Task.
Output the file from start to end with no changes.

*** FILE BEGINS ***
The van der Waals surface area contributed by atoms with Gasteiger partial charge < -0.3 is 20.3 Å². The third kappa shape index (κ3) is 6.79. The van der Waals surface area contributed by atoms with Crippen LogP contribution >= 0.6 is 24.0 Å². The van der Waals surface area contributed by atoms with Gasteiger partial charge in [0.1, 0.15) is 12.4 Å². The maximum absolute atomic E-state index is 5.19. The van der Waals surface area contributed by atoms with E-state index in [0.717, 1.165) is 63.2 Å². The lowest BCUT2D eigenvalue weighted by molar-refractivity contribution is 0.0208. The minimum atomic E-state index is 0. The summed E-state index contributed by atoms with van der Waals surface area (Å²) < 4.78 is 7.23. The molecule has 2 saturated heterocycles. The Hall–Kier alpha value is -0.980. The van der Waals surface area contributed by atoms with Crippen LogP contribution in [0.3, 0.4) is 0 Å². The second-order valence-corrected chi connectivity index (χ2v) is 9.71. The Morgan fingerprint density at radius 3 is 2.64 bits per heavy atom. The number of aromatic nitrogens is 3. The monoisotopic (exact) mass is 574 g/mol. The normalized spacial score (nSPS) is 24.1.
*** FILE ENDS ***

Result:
The van der Waals surface area contributed by atoms with Gasteiger partial charge < -0.3 is 20.3 Å². The third kappa shape index (κ3) is 6.79. The van der Waals surface area contributed by atoms with Crippen LogP contribution >= 0.6 is 24.0 Å². The van der Waals surface area contributed by atoms with Gasteiger partial charge in [0.1, 0.15) is 12.4 Å². The maximum absolute atomic E-state index is 5.19. The van der Waals surface area contributed by atoms with E-state index in [0.717, 1.165) is 63.2 Å². The lowest BCUT2D eigenvalue weighted by molar-refractivity contribution is 0.0208. The minimum atomic E-state index is 0. The summed E-state index contributed by atoms with van der Waals surface area (Å²) < 4.78 is 7.23. The molecule has 2 saturated heterocycles. The Hall–Kier alpha value is -0.980. The van der Waals surface area contributed by atoms with Crippen LogP contribution in [0.3, 0.4) is 0 Å². The second-order valence-corrected chi connectivity index (χ2v) is 9.71. The Morgan fingerprint density at radius 3 is 2.64 bits per heavy atom. The number of aromatic nitrogens is 3. The monoisotopic (exact) mass is 574 g/mol. The normalized spacial score (nSPS) is 24.1.